“Don’t eat that pea. DO NOT EAT THAT PEA. That is MY PEA and you are NOT allowed to eat it…. YOU ATE THE PEA!!”
That’s what was going on in my house last night. My daughters and I were sitting on the kitchen floor, digging leftover steamed peas, broccoli, and cauliflower out of a Tupperware container. With our hands.
Did I mention that we were on the kitchen floor?
This is a significant change from how we usually eat dinner, which involves the girls sitting at the table, staying in their seats, using their forks and spoons, and remembering to wipe their hands on their napkins instead of their shirts. (OK, in all honesty, it involves the three of us sitting on the table, and me nagging them relentlessly to stay in their seats and use their utensils and their napkins.) In general, dinnertime at our house is not particularly fun, but if nothing else, my daughters are generally well behaved at the table.
Perhaps it’s because my father was raised by a German grandfather who would bark out numbers at his grandchildren (the numbers correlated to rules that they needed to remember, such as sit down, shut up, etc.). Perhaps it’s because I’ve seen far too many children who have no ability to sit at a table ever, and I became determined that my daughters would learn proper manners. Perhaps it’s because I’m terribly anxious about whether or not my picky preschooler is getting enough food. Whatever the reason, I have become a bit of a stickler at the table. Eat your dinner. Wipe your face. Use your fork. Keep your hands out of your hair. Blah blah blah.
You may be wondering how I went from being obsessive about dinnertime to eating peas on the dining room floor? It started last week, when I attended a Family Dinner workshop with Danya Handelsman, Parent Coach, and Ilana Margalit, Nourishment Counselor. The program covered a number of aspects of eating with our children, but I took away three important lessons from the evening:
1. “Family dinner is a practice. Sometimes it goes really well. Sometimes it doesn’t. But we keep showing up for it.”
People talk about things being “a practice” all the time; what this means to me is that we head into something (dinner time, bedtime, managing tantrums, etc.) with an intention to be in a certain way. That can be whatever you want—for me, lately, it’s about being as mindful, present, and kind as I can be, as often as I can be. The thing is, that totally wasn’t happening at dinners for us. I would get so caught up in my anxiety about whether or not the girls were behaving or eating enough vegetables that I wasn’t acting with intention; I was reacting to all of the crap in my own brain. As ridiculous as this may seem, it just never occurred to me that family dinner could be a practice.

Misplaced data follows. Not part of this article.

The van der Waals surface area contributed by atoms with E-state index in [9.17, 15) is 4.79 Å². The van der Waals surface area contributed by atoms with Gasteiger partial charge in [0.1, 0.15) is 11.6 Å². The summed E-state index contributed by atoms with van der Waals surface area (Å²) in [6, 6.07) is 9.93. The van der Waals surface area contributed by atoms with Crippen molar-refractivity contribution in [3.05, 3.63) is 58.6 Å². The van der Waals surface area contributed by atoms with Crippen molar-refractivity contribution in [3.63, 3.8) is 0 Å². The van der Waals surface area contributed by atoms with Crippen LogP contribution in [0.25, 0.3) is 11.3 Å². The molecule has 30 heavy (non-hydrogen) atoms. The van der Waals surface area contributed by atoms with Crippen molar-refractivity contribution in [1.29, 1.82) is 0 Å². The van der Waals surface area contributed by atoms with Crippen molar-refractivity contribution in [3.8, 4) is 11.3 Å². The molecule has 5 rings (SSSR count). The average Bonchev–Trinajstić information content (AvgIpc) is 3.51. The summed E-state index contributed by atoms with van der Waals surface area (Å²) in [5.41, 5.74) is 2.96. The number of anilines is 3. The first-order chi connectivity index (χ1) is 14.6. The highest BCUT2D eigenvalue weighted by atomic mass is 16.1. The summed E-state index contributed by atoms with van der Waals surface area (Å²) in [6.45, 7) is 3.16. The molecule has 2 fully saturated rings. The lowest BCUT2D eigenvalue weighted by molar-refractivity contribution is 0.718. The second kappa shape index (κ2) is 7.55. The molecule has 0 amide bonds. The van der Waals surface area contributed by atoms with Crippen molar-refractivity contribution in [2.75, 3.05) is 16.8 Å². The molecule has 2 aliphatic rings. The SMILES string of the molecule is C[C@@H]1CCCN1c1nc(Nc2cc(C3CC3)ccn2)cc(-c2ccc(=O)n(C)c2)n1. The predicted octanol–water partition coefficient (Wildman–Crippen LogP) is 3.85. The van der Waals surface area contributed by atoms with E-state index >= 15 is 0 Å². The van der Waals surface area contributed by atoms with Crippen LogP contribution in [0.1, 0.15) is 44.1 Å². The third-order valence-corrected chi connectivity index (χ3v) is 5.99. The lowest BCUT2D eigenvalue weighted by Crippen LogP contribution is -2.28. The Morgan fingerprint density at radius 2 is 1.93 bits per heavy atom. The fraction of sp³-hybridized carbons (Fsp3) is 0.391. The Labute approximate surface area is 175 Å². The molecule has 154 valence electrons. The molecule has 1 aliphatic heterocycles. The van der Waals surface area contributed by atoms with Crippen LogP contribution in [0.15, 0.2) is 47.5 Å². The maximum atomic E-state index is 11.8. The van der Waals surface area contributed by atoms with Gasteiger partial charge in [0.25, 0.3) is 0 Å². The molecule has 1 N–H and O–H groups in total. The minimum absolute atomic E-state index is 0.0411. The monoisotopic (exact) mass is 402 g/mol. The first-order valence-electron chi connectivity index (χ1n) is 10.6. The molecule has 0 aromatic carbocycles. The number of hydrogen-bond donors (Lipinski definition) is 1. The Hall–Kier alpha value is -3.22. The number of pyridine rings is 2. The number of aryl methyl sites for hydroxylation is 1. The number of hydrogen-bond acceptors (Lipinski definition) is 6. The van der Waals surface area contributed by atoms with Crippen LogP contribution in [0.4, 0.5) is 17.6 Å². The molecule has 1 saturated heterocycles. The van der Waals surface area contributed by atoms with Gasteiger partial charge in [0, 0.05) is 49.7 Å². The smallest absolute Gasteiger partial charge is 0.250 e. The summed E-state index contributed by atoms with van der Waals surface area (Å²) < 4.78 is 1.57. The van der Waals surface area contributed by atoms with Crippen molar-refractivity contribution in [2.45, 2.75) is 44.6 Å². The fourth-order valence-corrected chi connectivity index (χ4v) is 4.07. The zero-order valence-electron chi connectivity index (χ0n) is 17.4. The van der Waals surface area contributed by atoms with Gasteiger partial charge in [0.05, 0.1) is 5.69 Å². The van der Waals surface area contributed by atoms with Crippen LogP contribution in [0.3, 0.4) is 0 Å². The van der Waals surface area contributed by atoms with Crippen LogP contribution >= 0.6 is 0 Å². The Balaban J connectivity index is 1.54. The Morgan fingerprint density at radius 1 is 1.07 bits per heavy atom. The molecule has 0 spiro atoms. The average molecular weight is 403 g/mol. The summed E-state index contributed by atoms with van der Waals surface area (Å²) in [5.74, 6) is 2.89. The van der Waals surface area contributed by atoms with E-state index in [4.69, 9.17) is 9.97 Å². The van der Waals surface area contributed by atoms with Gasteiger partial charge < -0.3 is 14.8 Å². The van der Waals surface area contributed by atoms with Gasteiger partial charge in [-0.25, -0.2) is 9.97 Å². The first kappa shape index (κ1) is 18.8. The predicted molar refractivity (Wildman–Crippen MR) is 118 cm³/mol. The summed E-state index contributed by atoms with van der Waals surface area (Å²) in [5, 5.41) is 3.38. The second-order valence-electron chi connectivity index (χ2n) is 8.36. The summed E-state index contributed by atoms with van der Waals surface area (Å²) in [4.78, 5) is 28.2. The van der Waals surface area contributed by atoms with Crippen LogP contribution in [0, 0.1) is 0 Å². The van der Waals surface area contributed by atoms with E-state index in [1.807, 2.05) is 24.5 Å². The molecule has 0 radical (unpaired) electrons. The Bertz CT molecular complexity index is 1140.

2. “Yes, it’s important that children eat vegetables, and it’s OK if children don’t eat vegetables.” This statement captures the essence of mindful parenting, the delicate balance between having a vision for who and how we want our children to be, and the reality of who they actually are. There are certain foods that each of my daughters just won’t eat, no matter what I say or do. In that moment, I have a choice. I can either get into a power struggle that may or may not result in the girls eating their peas (but with definitely end with everyone feeling pretty miserable), or I can acknowledge and accept the reality of what’s in front of me. The reality is that both paths lead to the same outcome (a child not eating peas), but the second path a) strengthens our relationship, b) makes dinnertime just a bit more fun, and c) makes it more likely that she might eat her peas one day. (When was the last time you really wanted to do something that you were repeatedly nagged about, even if you knew it was good for you? Right. Never.)
3. “Play games.” That’s right. After years of telling my daughters that we don’t play with our food, I was shocked to hear two parenting experts talk about playing at the dinner table. Quite simply, it just never occurred to me that it would be OK to play at the table. Now, don’t get me wrong, they’re not advocating hiding peas in Lego buildings or letting BathTime Barbie swim in the split pea soup. They were, however, talking about games such as “I Spy” and “Two Truths and a Lie” as useful ways to connect with your kids during mealtime and take the pressure off what your kids are eating (or not).
And so it was that I found myself sitting on my kitchen floor last night, cracking up as my daughters reached their grubby little hands into the Tupperware container in my lap. Dinner started at the table as usual, but both girls were feeling a bit under the weather, and not particularly interested in eating. We ended dinner and the girls headed off to play. I was cleaning up when they wandered in saying they were hungry. Normally I would give them the old song and dance about eating when we are at the table, but I was tired, and they were being particularly cute, and the words of Ilana and Danya were in my mind.
I just didn’t need to be so uptight.
I offered them veggies, they agreed, and I just didn’t have the energy to schlep them back to the table. We sat right down on my dirty kitchen floor and ate the veggies.
And my five year old, who never eats peas? She ate the most of any of us.